Bexley's single-use plastic bags will go into effect Jan. 1, in spite of legislation the Ohio General Assembly is considering that would prevent municipalities from enacting such bans.

Representatives of the Giant Eagle Market District Express, 2250 E. Main St., joined Bexley Mayor Ben Kessler on Dec. 19 at the grocery store to announce an initiative that would eliminate all single-use plastics from the company's operations by 2025.

This past spring, Bexley and Cuyahoga County became the first two municipalities in Ohio to adopt single-use plastic bans. On May 29, Bexley City Council unanimously passed Ordinance 14-19, which bans plastic grocery and carryout bags at all businesses within Bexley city limits and at all city facilities and city-sponsored events beginning Jan. 1. A ban on beverage straws, stirrers, drink stoppers and cutlery would begin on Jan. 1, 2021.

Kessler said his administration worked with Giant Eagle representatives and other local businesses over the past year to identify ways to protect the environment from plastics that are not biodegradable, while keeping businesses viable.

"We reached out to Giant Eagle and we started to talk about models we had seen in other parts of the country and the world for reducing single-use plastic bags," Kessler said. "We crafted it for the city of Bexley, but we crafted it for our retailers, as well. We crafted it in such a way that we could achieve a common goal that we both really believed in a way that was environmentally responsible and also economically responsible and feasible for these businesses."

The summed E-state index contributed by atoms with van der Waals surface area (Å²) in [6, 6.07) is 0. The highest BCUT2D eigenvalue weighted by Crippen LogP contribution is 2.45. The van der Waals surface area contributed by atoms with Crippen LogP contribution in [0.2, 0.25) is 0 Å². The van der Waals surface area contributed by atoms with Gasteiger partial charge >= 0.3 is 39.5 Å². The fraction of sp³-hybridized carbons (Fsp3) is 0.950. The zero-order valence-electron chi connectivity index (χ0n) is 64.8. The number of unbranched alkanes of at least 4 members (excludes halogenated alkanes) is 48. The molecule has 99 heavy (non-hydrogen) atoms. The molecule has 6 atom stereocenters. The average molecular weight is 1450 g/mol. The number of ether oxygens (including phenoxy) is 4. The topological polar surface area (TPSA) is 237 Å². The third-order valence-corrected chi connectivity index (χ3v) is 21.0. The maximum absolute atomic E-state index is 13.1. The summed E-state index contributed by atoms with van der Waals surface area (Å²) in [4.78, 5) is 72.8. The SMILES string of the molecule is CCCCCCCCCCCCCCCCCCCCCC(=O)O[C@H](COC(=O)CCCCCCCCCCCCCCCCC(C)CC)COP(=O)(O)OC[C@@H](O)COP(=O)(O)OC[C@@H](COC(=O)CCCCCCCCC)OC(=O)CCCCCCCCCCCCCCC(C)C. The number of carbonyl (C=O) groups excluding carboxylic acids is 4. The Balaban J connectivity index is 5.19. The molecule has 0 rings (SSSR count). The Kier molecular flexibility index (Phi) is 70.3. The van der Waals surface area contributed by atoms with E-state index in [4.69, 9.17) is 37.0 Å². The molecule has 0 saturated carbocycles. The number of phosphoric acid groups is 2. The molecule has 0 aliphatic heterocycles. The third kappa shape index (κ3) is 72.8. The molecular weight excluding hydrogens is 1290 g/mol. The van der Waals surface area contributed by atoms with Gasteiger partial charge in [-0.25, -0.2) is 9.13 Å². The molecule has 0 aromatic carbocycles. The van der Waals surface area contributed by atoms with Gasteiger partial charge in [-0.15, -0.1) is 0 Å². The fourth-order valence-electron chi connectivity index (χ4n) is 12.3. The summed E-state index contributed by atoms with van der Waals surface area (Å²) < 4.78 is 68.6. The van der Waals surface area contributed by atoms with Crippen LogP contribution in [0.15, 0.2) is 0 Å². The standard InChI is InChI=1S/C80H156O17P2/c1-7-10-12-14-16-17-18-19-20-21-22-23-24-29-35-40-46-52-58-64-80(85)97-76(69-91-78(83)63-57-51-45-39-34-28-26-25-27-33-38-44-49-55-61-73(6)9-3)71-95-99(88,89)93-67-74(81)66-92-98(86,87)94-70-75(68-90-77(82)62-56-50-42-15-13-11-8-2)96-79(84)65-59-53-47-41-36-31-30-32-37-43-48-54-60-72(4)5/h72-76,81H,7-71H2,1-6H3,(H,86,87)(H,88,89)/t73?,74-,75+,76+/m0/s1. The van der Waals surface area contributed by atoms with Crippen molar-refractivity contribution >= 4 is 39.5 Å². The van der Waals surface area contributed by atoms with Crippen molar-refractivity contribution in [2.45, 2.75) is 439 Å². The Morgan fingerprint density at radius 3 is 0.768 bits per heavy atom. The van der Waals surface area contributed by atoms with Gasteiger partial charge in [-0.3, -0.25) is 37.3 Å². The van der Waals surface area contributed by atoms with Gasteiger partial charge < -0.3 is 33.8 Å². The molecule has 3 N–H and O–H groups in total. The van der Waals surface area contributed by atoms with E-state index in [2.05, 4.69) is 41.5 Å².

Brian Ferrier, Giant Eagle Inc.'s vice president of regional operations, said the Pittsburgh-based grocery store chain has a long-term commitment to eliminate single-use plastics from its stores, beginning with the elimination of single-use plastic bags in the front end of its central Ohio supermarket locations. This effort would be complemented by a chain-wide plan to encourage reusable bags by offering a Fuelperk, which could be redeemed for gas or groceries at Giant Eagle, for each reusable bag that customers use at checkout, Ferrier said.

"We are super-excited for the opportunity to not only operate a great supermarket in Bexley, but to be a partner in what we believe is sweeping change," he said. "I believe we have a model here, a model that will be looked upon and hopefully a catalyst in other areas."

Ordinance 14-19 extends the ban on single-use plastics to education institutions on Jan. 1, 2021, while allowing an exception for plastic straws for those with special needs upon request.

Ordinance 14-19 allows customers to use their own bags and for businesses to provide a paper or reusable bag to customers for a 10-cent charge. The legislation also allows plastic bags to be used for meat and produce.

Bexley City Attorney Marc Fishel said the city's ordinance will go into effect even though House Bill 242 is pending in the Ohio Senate. The Ohio House of Representatives approved House Bill 242 by a 58-35 vote on Dec. 11. The bill would forbid any of the state's local governments from enacting "a tax, fee, assessment, or other charge on auxiliary containers," including plastic and paper bags.

"The plastic bag ban will take effect as planned," Fishel said in an email. "At this point, the Ohio House has passed a bill enacting a prohibition against such an ordinance, but the Senate has not taken any such action."

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